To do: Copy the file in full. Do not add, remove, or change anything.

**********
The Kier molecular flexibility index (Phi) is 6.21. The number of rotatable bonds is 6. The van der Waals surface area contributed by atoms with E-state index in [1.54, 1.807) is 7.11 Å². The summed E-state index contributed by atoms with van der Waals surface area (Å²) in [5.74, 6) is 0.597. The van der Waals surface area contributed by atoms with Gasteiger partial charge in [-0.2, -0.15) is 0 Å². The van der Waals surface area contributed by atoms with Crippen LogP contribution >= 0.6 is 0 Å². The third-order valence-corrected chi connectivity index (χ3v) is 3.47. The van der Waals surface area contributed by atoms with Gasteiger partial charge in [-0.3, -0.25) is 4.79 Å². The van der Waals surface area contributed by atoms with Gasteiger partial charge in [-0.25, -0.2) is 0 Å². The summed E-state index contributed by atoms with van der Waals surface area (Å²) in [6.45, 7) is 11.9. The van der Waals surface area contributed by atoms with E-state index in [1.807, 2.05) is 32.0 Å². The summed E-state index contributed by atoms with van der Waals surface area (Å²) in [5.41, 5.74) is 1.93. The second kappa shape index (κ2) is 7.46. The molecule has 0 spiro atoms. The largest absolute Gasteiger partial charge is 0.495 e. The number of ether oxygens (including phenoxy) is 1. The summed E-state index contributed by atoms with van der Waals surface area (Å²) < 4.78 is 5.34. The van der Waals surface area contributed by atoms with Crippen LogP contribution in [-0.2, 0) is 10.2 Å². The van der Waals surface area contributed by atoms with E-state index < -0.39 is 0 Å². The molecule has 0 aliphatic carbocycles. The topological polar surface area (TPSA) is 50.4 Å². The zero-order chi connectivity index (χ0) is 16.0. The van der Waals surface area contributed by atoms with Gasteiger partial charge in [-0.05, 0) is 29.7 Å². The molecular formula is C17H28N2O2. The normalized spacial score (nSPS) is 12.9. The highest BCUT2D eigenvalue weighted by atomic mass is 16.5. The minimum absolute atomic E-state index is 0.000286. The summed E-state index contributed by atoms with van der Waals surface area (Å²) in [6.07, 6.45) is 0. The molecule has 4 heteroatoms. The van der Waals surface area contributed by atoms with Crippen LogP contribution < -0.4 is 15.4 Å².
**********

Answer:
The Kier molecular flexibility index (Phi) is 6.21. The number of rotatable bonds is 6. The van der Waals surface area contributed by atoms with E-state index in [1.54, 1.807) is 7.11 Å². The summed E-state index contributed by atoms with van der Waals surface area (Å²) in [5.74, 6) is 0.597. The van der Waals surface area contributed by atoms with Gasteiger partial charge in [-0.2, -0.15) is 0 Å². The van der Waals surface area contributed by atoms with Crippen LogP contribution >= 0.6 is 0 Å². The third-order valence-corrected chi connectivity index (χ3v) is 3.47. The van der Waals surface area contributed by atoms with Gasteiger partial charge in [-0.3, -0.25) is 4.79 Å². The van der Waals surface area contributed by atoms with Gasteiger partial charge in [-0.25, -0.2) is 0 Å². The summed E-state index contributed by atoms with van der Waals surface area (Å²) in [6.45, 7) is 11.9. The van der Waals surface area contributed by atoms with E-state index in [1.807, 2.05) is 32.0 Å². The summed E-state index contributed by atoms with van der Waals surface area (Å²) in [5.41, 5.74) is 1.93. The second kappa shape index (κ2) is 7.46. The molecule has 0 spiro atoms. The largest absolute Gasteiger partial charge is 0.495 e. The number of ether oxygens (including phenoxy) is 1. The summed E-state index contributed by atoms with van der Waals surface area (Å²) < 4.78 is 5.34. The van der Waals surface area contributed by atoms with Crippen LogP contribution in [-0.2, 0) is 10.2 Å². The van der Waals surface area contributed by atoms with E-state index < -0.39 is 0 Å². The molecule has 0 aliphatic carbocycles. The topological polar surface area (TPSA) is 50.4 Å². The zero-order chi connectivity index (χ0) is 16.0. The van der Waals surface area contributed by atoms with Gasteiger partial charge in [-0.05, 0) is 29.7 Å². The molecular formula is C17H28N2O2. The normalized spacial score (nSPS) is 12.9. The highest BCUT2D eigenvalue weighted by atomic mass is 16.5. The minimum absolute atomic E-state index is 0.000286. The summed E-state index contributed by atoms with van der Waals surface area (Å²) in [6.07, 6.45) is 0. The molecule has 4 heteroatoms. The van der Waals surface area contributed by atoms with Crippen LogP contribution < -0.4 is 15.4 Å².